• Study Sponsored by Americans for Limited Government. http://getliberty.org/wp-content/uploads/2013/07/Zero-for-Zero-Sugar-Policy-718.pdf
• White Paper by the Institute for Policy Innovation. http://www.ipi.org/docLib/20140527_SeekingaGlobalSolutioninSugarTradePolicy.pdf
Sugar is not a “big deal” to Virginia’s economy but the price sugar does impact each and every one of us most every day in one way or another. And this study on sugar shows where the text book “free trade” position advocated by many here in the U.S. can come face-to-face with the reality of foreign competitors who subsidize their industries in order to “compete” with a more efficient American farmer. And sometimes, U.S. policy is put into place simply to “level the playing field” so that our farmers are put at a disadvantage.
Oftentimes we think that the industries that get some sort of government “protection” through tariffs or payments for not growing crops, etc. are the ones who don’t want freer trade policies and want government subsidies. In the case of sugar, it seems the U.S. policy is one that does not cost the taxpayer in most cases (loans for planting in the spring are paid back when the sugar crop is harvested) and that the industry would like to have government out of the picture – our government and foreign governments as well.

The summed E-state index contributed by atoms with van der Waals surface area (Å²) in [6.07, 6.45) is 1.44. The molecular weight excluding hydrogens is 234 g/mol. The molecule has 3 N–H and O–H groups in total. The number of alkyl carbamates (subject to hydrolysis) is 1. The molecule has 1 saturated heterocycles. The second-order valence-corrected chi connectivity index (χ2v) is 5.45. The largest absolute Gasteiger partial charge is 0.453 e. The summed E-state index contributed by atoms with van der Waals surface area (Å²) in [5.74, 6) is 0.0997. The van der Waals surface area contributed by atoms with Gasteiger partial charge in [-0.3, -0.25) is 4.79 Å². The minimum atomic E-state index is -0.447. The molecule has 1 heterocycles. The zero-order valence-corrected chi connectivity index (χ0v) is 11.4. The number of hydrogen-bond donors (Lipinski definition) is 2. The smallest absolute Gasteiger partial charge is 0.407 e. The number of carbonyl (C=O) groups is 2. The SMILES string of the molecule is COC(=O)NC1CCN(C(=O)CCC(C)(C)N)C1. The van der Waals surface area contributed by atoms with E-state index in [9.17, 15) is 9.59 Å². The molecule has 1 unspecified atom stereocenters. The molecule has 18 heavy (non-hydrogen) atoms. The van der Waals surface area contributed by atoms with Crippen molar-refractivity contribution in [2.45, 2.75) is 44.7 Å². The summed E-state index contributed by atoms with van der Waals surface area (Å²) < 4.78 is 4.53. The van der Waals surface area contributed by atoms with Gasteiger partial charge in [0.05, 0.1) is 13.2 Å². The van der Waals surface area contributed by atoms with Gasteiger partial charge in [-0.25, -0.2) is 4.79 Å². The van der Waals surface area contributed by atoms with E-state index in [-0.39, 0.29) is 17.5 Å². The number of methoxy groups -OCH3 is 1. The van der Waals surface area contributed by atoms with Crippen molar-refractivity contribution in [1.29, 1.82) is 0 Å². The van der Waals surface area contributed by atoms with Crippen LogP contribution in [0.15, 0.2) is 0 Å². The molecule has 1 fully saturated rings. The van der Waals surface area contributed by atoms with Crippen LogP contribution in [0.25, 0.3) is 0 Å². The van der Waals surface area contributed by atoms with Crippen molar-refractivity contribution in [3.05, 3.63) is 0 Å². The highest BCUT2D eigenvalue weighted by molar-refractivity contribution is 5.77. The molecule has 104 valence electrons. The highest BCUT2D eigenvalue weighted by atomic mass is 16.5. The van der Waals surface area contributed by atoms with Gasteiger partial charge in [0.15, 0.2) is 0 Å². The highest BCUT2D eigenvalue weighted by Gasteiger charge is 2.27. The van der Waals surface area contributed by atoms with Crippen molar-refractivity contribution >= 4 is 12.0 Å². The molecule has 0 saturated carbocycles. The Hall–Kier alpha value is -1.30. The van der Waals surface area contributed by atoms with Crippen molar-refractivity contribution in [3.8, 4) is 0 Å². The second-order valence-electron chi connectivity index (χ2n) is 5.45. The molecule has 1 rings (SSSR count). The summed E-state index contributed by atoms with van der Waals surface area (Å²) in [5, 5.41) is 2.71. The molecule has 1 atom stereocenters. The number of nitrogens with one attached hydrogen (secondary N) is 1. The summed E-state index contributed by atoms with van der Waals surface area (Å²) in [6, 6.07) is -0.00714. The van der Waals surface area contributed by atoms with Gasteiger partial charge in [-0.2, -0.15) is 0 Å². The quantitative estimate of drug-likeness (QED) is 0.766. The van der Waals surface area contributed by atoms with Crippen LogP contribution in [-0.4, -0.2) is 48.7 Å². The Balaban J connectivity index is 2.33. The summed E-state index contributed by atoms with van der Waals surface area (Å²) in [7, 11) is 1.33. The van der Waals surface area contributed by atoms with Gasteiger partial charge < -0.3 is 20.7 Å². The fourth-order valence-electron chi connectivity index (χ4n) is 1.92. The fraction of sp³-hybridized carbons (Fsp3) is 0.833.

This is an interesting issue and the attached study outlines the issue of government involvement in the sugar industry in an even-handed manner. Nothing in this study is meant to influence pending legislation and is presented solely as educational background to those interested in American farm subsidies and how the sugar industry is one that wants all government subsidies to end.
Michael W. Thompson, Chairman & President Thomas Jefferson Institute for Public Policy January 2017
The United States has had a robust sugar policy nearly continually since colonial times. Current sugar policy is designed to level the world market playing field and provide stability for domestic sugar producers doing business in a world awash in subsidized sugar that foreign countries dump into the market at prices significantly below the cost of production.